The throne of the timeless king is up for grabs as powerful nobles compete to become the new ruler. The players take on the role of these nobles as they attempt to gather as much prestige, power, and popularity as possible to secure their claim to the monarchy.
You can find a video version of this review on my YouTube channel
Pendulum is a competitive worker placement game for 1 to 5 players that incorporates elements of a few other genres. However, Pendulum is played in real-time, putting a unique spin on the concept of worker placement.
Your most important resource is time itself and how you use it. Three hourglasses constantly trickle away as you and the other nobles scramble to exact your plans.
After four rounds the most powerful, popular, and prestigious noble takes the throne. Assuming they were able to reach a certain level of competency in the first place. Otherwise, the throne may remain empty for the rest of time.
|Gideon’s Bias||Pendulum Information|
|Review Copy Used: Yes||Publisher: Stonemaier Games|
|Number of Plays: 10+||Designer: Travis P Jones|
|Player Counts Played: 1-2||Player Counts: 1-5|
|Fan of Genre: No||Genre: Worker Placement, Real-Time|
|Fan of Weight: Yes||Weight: Medium|
|Gaming Groups Thoughts: No Interest||Price: $60|
Just by picking up the box, you will notice that the game has some physical weight to it. It’s nowhere near the level or something like Gloomhaven. But you definitely wouldn’t want it falling off your shelf and onto your head.
In my experience. Games from Stonemaier always include a satisfying number of game pieces, some of which are fairly unique. This is certainly true of Pendulum. While I have some criticisms coming, I really want to emphasize that I appreciate when games give you a lot of stuff without being overproduced to include deluxe components that overinflate the price.
Games are meant to be played. I’d rather have cubes than three-inch mini’s that put the game financially out of reach of many players. My issues with Pendalum’s components are more focused on its visual direction and execution rather than any of the pieces being generic.
Game Board and Noble Characters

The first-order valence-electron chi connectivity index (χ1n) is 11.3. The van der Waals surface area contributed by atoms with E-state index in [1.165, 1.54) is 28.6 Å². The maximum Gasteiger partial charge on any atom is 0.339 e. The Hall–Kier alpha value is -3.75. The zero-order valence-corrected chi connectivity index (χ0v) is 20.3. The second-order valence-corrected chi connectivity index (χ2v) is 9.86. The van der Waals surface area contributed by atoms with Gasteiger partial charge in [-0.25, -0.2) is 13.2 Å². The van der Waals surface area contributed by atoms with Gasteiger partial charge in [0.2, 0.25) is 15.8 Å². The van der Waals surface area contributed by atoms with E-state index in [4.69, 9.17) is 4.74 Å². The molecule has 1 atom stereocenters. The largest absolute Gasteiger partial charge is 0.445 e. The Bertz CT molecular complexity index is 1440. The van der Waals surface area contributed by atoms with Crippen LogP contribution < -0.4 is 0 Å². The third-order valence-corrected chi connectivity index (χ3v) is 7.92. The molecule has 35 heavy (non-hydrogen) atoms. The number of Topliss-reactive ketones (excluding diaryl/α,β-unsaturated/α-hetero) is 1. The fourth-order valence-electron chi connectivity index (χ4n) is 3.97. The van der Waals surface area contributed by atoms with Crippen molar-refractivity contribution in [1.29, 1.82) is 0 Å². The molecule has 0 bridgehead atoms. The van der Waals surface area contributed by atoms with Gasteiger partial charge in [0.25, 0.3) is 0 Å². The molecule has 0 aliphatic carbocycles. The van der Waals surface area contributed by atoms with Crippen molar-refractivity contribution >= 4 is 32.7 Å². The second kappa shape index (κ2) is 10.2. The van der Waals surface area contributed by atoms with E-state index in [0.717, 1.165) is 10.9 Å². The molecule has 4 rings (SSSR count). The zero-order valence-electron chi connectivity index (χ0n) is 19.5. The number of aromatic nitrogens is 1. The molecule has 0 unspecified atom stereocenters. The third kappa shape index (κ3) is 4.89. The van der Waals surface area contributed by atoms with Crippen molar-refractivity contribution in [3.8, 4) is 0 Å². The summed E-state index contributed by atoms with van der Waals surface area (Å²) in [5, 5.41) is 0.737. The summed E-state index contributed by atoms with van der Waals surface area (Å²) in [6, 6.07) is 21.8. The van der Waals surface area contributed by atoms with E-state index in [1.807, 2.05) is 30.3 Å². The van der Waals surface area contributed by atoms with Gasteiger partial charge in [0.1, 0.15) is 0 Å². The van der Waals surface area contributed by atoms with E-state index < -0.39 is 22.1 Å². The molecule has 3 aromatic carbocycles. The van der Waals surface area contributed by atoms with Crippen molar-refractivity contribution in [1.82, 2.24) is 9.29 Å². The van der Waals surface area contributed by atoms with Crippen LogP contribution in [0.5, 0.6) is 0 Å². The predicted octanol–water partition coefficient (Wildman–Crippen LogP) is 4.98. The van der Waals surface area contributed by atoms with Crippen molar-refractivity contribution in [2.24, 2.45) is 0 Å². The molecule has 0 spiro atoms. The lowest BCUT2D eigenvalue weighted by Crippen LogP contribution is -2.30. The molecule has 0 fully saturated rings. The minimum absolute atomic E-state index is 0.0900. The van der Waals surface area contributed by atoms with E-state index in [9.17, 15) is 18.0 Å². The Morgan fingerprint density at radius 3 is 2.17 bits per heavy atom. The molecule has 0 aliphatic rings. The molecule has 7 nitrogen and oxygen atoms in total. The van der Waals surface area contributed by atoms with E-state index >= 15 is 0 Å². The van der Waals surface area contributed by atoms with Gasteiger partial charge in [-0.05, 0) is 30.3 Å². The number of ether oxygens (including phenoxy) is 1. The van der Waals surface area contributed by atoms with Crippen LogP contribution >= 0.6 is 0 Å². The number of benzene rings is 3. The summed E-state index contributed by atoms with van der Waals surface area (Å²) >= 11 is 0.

Pendulum comes with a nice double-sided board, and each side is used at different player counts. I appreciate its thickness. A lot of game boards are fragile, and care must be given to prevent them from splitting at the seams. I don’t have this worry about that with Pendulum.
If you look close enough, you will notice the whole board represents a planning table with a quill, dagger, map, sealed letter, and more. It’s a nice touch, but to be completely honest it took me forever to notice it.
It’s difficult to look past the gameplay-specific spaces and icons on the board. The layout and visual representation isn’t aesthetically pleasing and feels strangely cluttered and messy. Heavy iconography isn’t inherently bad by any means, but the chosen art direction really gave me issues understanding all of it.
There are 5 double-sided character boards granting a total of 10 playable characters. While thin, these boards are made with some type of matte coating that makes them quite durable.
In contrast to the game board. The character sheets are quite beautiful with excellent artwork. The mechanical aspects are laid out in a way that’s far more visually pleasing than the rest of the game.
Pendulum comes with a variety of different cards. The square province cards suffer from similar issues that the game board does. The poor mixture of color and icons is an eyesore.
The background art for many of them is nice but doesn’t link to the game in a meaningful way, and just further contributes to the visual noise.
Each character has a set of unique stratagem cards that also have visual issues. The symbols on the back tie them to the various characters. However, their exaggerated artistic flair does them no favors since they are the exact same color and many of them look similar. Every time I set up the game I end up double or triple-checking which ones belong to what noble.